Prichard’s mayoral runoff on Tuesday, Oct. 4, will feature two men who’ve faced off before under different circumstances.

Incumbent Mayor Troy Ephriam fired former police chief and now his election challenger Jimmie Gardner for insubordination after Ephriam says Gardner — who was not under contract at the time — failed to follow orders.

“His contract was up before I became mayor and he was an at-will employee,” Ephriam said. “There were directives he did not follow.”

While not a direct explanation for his firing, Ephriam said Gardner “compromised the integrity of the mayor’s office” by making what he called false allegations against him to the district attorney. The allegations in question stem from Ephriam’s use of taxpayer money to fuel his personal vehicle.

The allegations vary, but Gardner said he discovered Ephriam was gassing up his personal car on the city’s dime and went to the authorities. Gardner said Ephriam was forced to reimburse the city.

Ephriam, on the other hand, said he often used his personal vehicle to conduct city business, attend meetings and events, and used $20 of personal funds he’d already given to the city to pay for the gas in question. The mayor said he only did it once and actually gave the city $30 extra, preemptively, as reimbursement.

Gardner said this showdown over the gas money was the only reason he was fired. Ephriam disagreed.

The firing resulted in Gardner filing suit against the city. Gardner argued Ephriam alone did not have the authority to terminate his employment and the City Council should have weighed in. Mobile County Circuit Court Judge Charles Graddick ruled in favor of Ephriam and the city.

The incident appears to be one contributing factor to Gardner’s disqualification as police chief in Hattiesburg, Mississippi. In a Feb. 27, 2015, letter to the Hattiesburg mayor and city council, Hattiesburg Fraternal Order of Police Lodge 55 President E. Allen Murray expressed concern over the possible hiring of Gardner as chief. The letter specifically mentions fallout from his disagreement with Ephriam as a concern.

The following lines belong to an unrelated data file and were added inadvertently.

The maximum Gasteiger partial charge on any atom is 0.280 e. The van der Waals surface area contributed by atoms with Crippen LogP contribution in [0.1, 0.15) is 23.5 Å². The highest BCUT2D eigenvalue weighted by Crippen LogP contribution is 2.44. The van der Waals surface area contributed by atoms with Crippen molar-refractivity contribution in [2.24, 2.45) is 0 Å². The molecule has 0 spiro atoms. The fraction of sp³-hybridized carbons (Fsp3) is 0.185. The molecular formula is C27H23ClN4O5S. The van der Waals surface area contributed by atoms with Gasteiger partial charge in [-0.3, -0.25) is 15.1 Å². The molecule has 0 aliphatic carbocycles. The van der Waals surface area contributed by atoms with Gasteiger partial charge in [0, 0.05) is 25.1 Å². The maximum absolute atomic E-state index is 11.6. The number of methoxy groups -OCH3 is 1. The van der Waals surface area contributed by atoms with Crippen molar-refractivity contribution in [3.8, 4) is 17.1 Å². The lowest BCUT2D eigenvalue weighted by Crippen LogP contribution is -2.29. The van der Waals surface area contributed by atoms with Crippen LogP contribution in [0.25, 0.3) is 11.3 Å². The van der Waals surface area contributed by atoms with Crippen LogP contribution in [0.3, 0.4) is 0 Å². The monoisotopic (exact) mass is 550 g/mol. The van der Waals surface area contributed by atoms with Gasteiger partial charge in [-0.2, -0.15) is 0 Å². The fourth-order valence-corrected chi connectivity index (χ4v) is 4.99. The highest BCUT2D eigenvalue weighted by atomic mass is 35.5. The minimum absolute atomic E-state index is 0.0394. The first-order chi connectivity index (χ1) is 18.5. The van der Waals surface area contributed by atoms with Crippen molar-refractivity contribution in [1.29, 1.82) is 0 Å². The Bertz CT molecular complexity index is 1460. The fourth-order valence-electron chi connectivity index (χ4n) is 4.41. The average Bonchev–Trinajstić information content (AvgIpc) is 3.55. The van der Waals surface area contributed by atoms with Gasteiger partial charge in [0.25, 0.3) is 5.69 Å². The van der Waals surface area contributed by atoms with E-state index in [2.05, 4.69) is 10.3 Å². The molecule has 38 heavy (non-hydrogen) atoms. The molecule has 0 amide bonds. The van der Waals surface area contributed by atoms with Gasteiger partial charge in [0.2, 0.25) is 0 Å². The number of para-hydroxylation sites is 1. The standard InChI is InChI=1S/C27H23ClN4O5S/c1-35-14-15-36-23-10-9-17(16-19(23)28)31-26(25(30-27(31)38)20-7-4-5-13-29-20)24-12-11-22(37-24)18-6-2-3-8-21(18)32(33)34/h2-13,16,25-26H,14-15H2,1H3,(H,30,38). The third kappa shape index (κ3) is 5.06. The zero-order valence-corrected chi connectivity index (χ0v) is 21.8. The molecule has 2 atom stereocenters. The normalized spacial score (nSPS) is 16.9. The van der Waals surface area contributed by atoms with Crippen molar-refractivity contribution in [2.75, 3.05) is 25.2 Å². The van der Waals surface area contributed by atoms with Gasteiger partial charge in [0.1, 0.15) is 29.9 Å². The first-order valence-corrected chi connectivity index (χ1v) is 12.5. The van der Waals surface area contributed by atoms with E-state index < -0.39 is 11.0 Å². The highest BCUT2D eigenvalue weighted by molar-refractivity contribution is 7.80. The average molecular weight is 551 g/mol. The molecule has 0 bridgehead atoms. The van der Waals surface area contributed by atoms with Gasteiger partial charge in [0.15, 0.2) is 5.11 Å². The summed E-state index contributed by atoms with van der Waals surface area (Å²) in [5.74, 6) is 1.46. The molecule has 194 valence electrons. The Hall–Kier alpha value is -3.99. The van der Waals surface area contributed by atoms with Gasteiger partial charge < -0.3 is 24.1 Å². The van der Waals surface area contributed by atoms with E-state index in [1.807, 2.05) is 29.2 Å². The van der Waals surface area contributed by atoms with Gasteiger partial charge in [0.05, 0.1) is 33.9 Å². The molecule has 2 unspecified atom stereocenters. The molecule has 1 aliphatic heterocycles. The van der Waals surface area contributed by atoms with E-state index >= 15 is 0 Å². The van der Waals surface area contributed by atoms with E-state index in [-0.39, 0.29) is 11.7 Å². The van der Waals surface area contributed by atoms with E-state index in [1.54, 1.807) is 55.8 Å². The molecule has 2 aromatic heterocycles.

“The Hattiesburg Fraternal Order of Police has conducted an independent background check and confidence vote for police chief candidate Jimmie Gardner,” the letter reads. “Due to our findings, it has been determined that should this candidate be chosen, it would continue the undue turmoil that is currently being experienced by members of the Hattiesburg Police Department. Furthermore, it was disturbing to learn that Mr. Gardner unjustifiably maintained control of his former office and had to be removed by the courts.”

A 2015 resolution to hire Gardner as Hattiesburg chief was denied by the City Council there, with at least one councilor saying the letter had a big impact on his decision, according to an excerpt from the meeting minutes. Gardner said the decision by the Hattiesburg City Council had nothing to do with him personally and had more to do with a poor working relationship between the mayor and council.

Since Gardner’s termination, the Prichard Police Department has revolved through a series of interim chiefs and replacements who haven’t worked out for one reason or another. Jerry Speziale resigned, the Prichard City Council didn’t confirm Mike Rowland and Bernard Parrish has now taken over.

Ephriam said that while he has high expectations for those involved in providing public safety for Prichard, he believes Parrish is doing a great job. He said he prefers Parrish’s administrative style as chief, as opposed to Gardner, who he said acted too much like a patrol officer.

Gardner said he believes the chief should take a more active role in the community and interact with residents.

“You have to develop a relationship with the kids and the parents, get to know these kids by name,” Gardner said. “That’s the thing we’ll have to [do] to bring our city back.”

Gardner said the changes at the top have had a negative impact on the city’s police force, claiming Ephriam has done little to stop the city’s problem with loitering and crime while it’s had a negative impact on business. For example, Gardner said the city lost a FedEx distribution location because of a rash of burglaries. Ephriam said FedEx decided to leave because it had outgrown its current location. He added that the city would only lose a business license fee from the move.

Ephriam said since he’s been mayor, the city has taken a multi-agency approach, which has resulted in less loitering and “curb crime.” He said the city collaborates with the U.S. Marshals Service, the Bureau of Alcohol, Tobacco, Firearms and Explosives, and other federal and local agencies to address the city’s crime.

Furthermore, Ephriam said there’s more to this election than a police chief. The incumbent pointed to strides he’s made in attracting business to Prichard, his focus on removing blight and funding improvements to infrastructure. Ephriam added that while on his watch, a collaboration with local business owners was able to provide a free transportation option to residents when the WAVE bus service cut its routes through Prichard.

Gardner said he wants to help lower water rates, fix infrastructure and strengthen public safety to the point where “businesses want to invest” in Prichard.

Gardner received the largest number of votes among the five-candidate field with 1,503 during the Aug. 23 municipal election. Ephriam picked up 1,261.

Gardner said the vote totals sent a message to the incumbent, but Ephriam said he believes he can make up the difference in the runoff.